Wednesday, November 11, 2009


Representation of an Inca quipu

In Cuzco in 1589, Don Mancio Serra de Leguisamo — the last survivor of the original conquerors of Peru — wrote in the preamble of his will not without exaggeration, the following (in parts):

We found these kingdoms in such good order, and the said Incas governed them in such wise [manner] that throughout them there was not a thief, nor a vicious man, nor an adulteress, nor was a bad woman admitted among them, nor were there immoral people. The men had honest and useful occupations. The lands, forests, mines, pastures, houses and all kinds of products were regulated and distributed in such sort that each one knew his property without any other person seizing it or occupying it, nor were there law suits respecting it… the motive which obliges me to make this statement is the discharge of my conscience, as I find myself guilty. For we have destroyed by our evil example, the people who had such a government as was enjoyed by these natives. They were so free from the committal of crimes or excesses, as well men as women, that the Indian who had 100,000 pesos worth of gold or silver in his house, left it open merely placing a small stick against the door, as a sign that its master was out. With that, according to their custom, no one could enter or take anything that was there. When they saw that we put locks and keys on our doors, they supposed that it was from fear of them, that they might not kill us, but not because they believed that anyone would steal the property of another. So that when they found that we had thieves among us, and men who sought to make their daughters commit sin, they despised us.

Politics and government

The Inca Empire was separated into four sections together known as 'Ttahuantin-suyu' or "land of the four sections" each ruled by a governor or viceroy called 'Apu-cuna' under the leadership on the central 'Sapa Inca'. Cuzco was the central capital of the Inca Empire from where the Sapa Inca ruled. According to the oral traditions of the Inca the empire was ruled by 14 kings in succession. The earliest kings are likely either local leaders of ayllus around Cuzco or possibly mythical figures.

The term 'ayllu' refers to a grouping of indigenous people of South America and has been translated as clan. The term represents a group based on assumed blood-ties which operates as an economic and social unit. The Inca Empire was essentially several Andean ayllus controlled by a few Inca ayllus. As an economic unit the ayllu represented collective ownership of the land as well as other resources such as llama herds and water sources. The success and cohesiveness of the Andean ayllus was largely attributed to communal agriculture. Ayllus could regularly split apart because of economic hardships, ignoring blood ties, or come together with other ayllus with whom they did not share genealogy for the purposes necessary co-operation such as in irrigation or defence.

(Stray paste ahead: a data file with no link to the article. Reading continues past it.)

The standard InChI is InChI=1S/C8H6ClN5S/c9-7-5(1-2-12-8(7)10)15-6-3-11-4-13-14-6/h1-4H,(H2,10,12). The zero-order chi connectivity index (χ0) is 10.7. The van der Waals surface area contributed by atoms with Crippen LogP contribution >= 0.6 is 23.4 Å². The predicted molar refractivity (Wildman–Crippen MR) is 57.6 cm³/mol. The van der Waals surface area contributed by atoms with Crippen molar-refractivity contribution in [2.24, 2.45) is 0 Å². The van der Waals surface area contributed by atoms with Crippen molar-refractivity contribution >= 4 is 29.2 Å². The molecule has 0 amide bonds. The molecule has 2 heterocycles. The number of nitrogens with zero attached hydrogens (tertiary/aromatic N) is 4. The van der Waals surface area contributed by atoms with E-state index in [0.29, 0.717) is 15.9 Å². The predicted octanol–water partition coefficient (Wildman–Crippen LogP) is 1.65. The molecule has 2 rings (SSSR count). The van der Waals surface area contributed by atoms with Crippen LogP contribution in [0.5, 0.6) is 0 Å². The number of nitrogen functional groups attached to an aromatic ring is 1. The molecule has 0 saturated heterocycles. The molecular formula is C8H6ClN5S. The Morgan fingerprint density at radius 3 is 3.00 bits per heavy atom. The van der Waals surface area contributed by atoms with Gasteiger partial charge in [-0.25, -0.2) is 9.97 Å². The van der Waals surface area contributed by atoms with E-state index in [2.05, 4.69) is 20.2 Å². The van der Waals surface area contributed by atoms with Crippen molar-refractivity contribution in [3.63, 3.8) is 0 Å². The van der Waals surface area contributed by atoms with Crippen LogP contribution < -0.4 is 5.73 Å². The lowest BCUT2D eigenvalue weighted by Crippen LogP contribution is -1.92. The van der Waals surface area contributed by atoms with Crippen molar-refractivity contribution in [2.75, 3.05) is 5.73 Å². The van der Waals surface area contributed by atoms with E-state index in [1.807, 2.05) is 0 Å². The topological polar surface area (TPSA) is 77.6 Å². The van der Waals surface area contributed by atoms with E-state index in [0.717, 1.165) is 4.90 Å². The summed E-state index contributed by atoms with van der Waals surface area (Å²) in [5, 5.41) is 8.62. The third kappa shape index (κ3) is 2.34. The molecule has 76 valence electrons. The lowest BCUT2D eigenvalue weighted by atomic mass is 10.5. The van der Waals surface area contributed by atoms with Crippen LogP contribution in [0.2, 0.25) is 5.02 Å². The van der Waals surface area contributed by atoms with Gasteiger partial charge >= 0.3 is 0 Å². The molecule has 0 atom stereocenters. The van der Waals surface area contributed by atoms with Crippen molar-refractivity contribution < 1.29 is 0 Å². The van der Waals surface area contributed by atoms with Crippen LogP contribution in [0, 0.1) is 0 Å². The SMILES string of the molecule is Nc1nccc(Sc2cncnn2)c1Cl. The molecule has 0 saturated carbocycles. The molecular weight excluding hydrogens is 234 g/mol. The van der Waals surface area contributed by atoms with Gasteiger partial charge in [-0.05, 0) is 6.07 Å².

Despite regular conquering or grouping of ayllus, the individual ayllu would remain intact even after a break up of the group or empire to which it had belonged. This was largely because of their economic self-sufficiency. However conquering ayllus like the Inca, by building the collective state, gained economic and political power and developed into the ruling class, but in doing so they lost that self-sufficiency. This meant that the failure or defeat of the collective state meant the demise of the ruling class.

The Inca ayllus were based in Cuzco, the empire's capital, which was divided into Hanan-Cuzco (upper Cuzco) and Hurin-Cuzco (lower Cuzco). This separation, common with Andean ayllus is known as dual divisions. The two halves of the ayllu would from separate customs and rites and would form separate units in the army but would remain on good terms with each other socially, taking part in feasts and mock battles. Dual division was mostly religious and symbolic but had little economic relevance. When a ruler died, their chosen successor would receive all their political power and rights, while the ruler's other male descendants received all the monetary treasures. This process was called split inheritance.


While the Inca often tolerated or incorporated the religions of their conquered ayllus they also imposed a state religion upon them. The Inca empire was a theocracy in which the Inca king, Sapa Inca, was the descendant of Inti, the sun god. The Inca required tribute, especially before and after battle, to certain gods. Regular and general festivals punctuated the labors of the empire's subjects with food drink and entertainments. Inti Raymi, the festival of the sun god, lasted nine nights, during which Sapa Inca would provide Aqhachicha, a maize beer, to first Inti, then himself, then the nobles, and finally to all people who attended.


The Inca used quipu (bundled knotted strings), for accounting and census purposes. Much of the information on the surviving quipus has been shown to be numeric data; some numbers seem to have been used as mnemonic labels, and the color, spacing, and structure of the quipu carried information as well. How to interpret the coded or non-numeric data remains unknown. However, some scholars still harbor hope that quipus recorded spoken language like a writing system.

Despite accounts kept on quipus, the Inca depended on oral transmission to maintain and preserve their culture. Inca education was divided into two distinct categories: vocational education for common Inca, and formalized training for the nobility.

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